A Guide to Earthquake Lesson Plans


Demonstrating an Earthquake's Seismic Waves

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Smithsonian Institution

On August 23, 2011, a 5.8 earthquake emanated from the little-known Central Virginia Seismic Zone. The epicenter was near Mineral, VA, but the tremor shook homes, schools, and office buildings in Washington, DC, including Smithsonian Institution buildings, and beyond. In this brief video, Smithsonian educator Catherine Sutera uses a Slinky® to demonstrate two types of seismic waves that people in the area may have felt: the P wave and the S wave. Both are known as "body waves," because they move through Earth's interior. The P wave, also called the primary wave, is the fastest seismic wave. But it's the S wave that creates much of the above-ground shaking during an earthquake. Want more specifics on the Virginia earthquake? Smithsonian geologist Elizabeth Cottrell answers the main questions on Smithsonian Magazine's website. 

It isn’t everyday that a magnitude 5.8 earthquake strikes the East Coast of the United States. But on August 23, 2011, people from Georgia to New England felt the rumble and shaking of an earthquake whose epicenter was in Mineral, Va. The East Coast is historically a low risk zone. What exactly happened and how might educators use this event in the classroom?

First, take a look at an interview in Smithsonian Magazine with Dr. Elizabeth Cottrell, a geologist with the Smithsonian National Museum of Natural History who puts the Virginia earthquake into context, explaining why it was felt over such a large area, the geology behind this earthquake, and what is generally known about faults in Virginia.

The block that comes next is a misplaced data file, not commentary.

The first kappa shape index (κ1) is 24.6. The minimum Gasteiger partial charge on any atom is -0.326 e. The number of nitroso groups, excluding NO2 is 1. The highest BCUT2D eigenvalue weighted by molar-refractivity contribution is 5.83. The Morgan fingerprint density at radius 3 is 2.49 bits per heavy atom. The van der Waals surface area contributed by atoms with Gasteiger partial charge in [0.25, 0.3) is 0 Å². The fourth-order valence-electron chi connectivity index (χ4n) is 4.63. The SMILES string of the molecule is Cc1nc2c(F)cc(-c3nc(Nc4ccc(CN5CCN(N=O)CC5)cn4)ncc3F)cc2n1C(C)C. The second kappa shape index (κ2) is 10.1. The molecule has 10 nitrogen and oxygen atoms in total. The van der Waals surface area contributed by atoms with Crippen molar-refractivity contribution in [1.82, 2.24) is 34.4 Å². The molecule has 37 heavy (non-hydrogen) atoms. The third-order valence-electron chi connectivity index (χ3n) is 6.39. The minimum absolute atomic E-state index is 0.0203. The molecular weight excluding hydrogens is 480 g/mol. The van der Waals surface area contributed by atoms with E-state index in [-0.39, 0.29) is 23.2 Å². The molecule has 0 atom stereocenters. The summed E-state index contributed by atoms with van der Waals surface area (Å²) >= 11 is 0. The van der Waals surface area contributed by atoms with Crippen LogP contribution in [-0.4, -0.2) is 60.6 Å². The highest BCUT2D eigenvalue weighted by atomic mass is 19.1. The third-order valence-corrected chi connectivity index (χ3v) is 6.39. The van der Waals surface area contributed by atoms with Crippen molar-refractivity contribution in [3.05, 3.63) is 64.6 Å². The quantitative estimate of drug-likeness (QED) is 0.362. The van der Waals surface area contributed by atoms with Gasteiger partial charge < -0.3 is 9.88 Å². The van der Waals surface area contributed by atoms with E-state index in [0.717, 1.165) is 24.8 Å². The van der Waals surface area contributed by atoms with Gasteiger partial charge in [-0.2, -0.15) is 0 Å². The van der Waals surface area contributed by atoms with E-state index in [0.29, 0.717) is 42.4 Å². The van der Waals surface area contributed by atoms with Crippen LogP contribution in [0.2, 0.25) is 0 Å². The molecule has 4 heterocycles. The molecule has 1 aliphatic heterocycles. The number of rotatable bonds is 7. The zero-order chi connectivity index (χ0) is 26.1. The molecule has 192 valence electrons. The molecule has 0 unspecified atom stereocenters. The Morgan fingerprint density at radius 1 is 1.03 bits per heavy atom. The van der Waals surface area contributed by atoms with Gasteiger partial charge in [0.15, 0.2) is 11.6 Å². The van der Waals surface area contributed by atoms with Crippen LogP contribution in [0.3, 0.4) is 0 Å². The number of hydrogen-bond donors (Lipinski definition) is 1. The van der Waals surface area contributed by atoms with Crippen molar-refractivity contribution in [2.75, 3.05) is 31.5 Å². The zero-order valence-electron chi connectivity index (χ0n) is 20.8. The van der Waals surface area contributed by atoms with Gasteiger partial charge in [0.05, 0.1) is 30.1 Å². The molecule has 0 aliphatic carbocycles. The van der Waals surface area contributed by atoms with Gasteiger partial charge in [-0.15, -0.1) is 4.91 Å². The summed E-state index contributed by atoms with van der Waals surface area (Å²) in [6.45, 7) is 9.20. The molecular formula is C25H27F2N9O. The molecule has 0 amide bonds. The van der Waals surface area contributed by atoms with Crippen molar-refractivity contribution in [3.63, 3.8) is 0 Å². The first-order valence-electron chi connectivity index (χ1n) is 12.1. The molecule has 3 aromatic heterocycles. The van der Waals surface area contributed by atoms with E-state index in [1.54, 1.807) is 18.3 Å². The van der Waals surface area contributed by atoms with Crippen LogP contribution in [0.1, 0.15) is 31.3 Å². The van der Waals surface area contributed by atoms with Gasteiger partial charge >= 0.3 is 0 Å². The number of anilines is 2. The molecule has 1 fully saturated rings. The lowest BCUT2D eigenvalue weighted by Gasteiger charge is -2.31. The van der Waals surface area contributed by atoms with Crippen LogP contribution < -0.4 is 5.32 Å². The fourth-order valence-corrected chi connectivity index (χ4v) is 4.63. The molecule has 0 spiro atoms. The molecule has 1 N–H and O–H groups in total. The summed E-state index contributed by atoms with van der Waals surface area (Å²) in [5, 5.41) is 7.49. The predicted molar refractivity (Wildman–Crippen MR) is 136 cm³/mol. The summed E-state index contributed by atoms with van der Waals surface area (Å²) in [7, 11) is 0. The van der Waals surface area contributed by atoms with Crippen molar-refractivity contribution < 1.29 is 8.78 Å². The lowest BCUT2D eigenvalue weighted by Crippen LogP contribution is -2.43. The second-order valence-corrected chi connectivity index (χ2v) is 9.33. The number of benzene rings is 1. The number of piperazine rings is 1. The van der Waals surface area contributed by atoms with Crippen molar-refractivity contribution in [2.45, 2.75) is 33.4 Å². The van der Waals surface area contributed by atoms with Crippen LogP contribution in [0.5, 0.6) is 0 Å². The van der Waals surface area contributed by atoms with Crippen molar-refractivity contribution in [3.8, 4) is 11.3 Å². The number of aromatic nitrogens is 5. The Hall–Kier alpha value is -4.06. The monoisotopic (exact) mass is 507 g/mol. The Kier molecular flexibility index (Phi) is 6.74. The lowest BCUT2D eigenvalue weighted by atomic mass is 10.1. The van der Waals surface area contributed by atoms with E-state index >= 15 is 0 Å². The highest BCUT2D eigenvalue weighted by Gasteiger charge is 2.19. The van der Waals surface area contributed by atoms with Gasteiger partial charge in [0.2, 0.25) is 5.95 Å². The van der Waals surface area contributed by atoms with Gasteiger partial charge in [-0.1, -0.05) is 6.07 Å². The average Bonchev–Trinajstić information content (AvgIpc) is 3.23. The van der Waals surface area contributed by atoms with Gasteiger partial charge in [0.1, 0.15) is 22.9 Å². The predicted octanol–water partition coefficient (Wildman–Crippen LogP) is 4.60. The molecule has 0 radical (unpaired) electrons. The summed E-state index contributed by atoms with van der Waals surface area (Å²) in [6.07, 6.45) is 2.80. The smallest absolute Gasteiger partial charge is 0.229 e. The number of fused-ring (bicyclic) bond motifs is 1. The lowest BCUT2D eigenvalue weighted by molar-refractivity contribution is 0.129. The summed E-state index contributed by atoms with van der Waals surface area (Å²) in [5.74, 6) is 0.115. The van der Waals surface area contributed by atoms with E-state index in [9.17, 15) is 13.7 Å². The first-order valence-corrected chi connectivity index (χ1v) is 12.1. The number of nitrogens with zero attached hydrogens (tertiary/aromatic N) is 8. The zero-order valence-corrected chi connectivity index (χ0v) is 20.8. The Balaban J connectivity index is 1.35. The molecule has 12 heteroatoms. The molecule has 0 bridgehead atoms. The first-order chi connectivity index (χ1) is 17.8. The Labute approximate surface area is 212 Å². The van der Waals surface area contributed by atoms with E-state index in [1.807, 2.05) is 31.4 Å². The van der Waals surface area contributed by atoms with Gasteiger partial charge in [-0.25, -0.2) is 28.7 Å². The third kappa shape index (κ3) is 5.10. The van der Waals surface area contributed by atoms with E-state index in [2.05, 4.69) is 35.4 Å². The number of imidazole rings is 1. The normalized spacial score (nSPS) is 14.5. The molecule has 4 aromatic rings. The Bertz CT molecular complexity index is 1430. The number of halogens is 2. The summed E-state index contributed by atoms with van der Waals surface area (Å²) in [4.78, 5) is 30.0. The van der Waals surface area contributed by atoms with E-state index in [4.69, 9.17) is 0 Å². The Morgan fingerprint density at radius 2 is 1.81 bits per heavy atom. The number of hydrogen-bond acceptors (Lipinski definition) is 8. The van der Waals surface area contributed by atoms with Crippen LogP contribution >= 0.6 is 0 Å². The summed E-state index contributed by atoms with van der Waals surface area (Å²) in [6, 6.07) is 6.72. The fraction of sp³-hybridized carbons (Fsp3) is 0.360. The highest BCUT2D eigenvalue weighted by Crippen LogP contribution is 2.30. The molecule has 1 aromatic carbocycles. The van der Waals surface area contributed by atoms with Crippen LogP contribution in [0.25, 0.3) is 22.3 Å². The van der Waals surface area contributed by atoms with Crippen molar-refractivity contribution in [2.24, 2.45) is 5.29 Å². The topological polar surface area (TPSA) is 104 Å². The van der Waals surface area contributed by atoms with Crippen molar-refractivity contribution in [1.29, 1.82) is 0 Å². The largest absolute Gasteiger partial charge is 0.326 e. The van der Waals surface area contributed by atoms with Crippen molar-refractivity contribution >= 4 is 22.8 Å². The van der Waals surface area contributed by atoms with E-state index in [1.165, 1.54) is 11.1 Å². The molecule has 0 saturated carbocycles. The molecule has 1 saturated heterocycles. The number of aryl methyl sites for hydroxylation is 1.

Next, check out this short list of earthquake educator resources for grade levels K-12, many of which are aligned with National Science Education Standards for physical science:

a colored shakemap from the M5.8 Virginia Earthquake depicts the shake range and epicenter of the earthquake
Photo Caption
This map of the magnitude 5.8 earthquake shows the ground motion of the shaking intensity that followed the earthquake. These maps are used for earthquake response, recovery, preparation, and planning.
Photo Credit
United States Geological Survey

Earth’s Composition: The Earth is divided into layers by its physical and chemical properties: the crust, upper mantle, mantle, outer core, and inner core as shown in this United States Geological Survey (USGS) illustration. The crust and the upper mantle are collectively known as the lithosphere, which is comprised of tectonic plates. You can teach elementary students about Earth’s layers with this fun and edible "Pit of the Earth" activity.

Plate Tectonics:  The lithosphere is in constant motion, according to the science of plate tectonics. Scientists are able to better predict earthquakes by using seismic data. In this activity, help your students better understand this science by locating a global earthquake using recent seismic data.

Seismic Waves: Earthquakes generate four main types of seismic waves: Compressional (P) and Shear (S) waves are body waves and Love and Rayleigh waves are surface waves. Watch as Smithsonian Education Specialist Catherine Sutera demonstrates S and P waves with a toy Slinky ® and learn more about using the Slinky activity in your classroom

Measuring Earthquakes: Seismographs are the devices used to detect and record the vibration of earthquakes. Show your students how to develop their own seismograph with the "Shake It Up With Seismographs" lesson and activity plan. 

Calculating Magnitude: Seismologists measure the amount of energy released by an earthquake by calculating its magnitude. The scale commonly used today is a logarithmic scale that uses several factors to calculate the magnitude. Use this USGS magnitude calculator to help students understand how much more powerful the magnitude 9.0 Japanese earthquake was compared to the East Coast 5.8 earthquake. 

Become an Geophysicist--Study Earthquakes! A geophysicist is someone who studies the Earth using gravity, magnetic, electrical, and seismic methods. Learn about the different types of geophysicists and read a Q&A with a geologist/geophysicist.

Earthquakes and Tsunamis: Using maps and graphics, Smithsonian geologist Dr. Liz Cottrell provides an overview of the major earthquake and tsunami that struck Japan on March 11, 2011 in this video "Understanding the Japan Earthquake and Tsunami." You can also access "This Dynamic Planet," a Smithsonian/USGS interactive world map of volcanoes, earthquakes, impact craters, and plate tectonics.

August 2011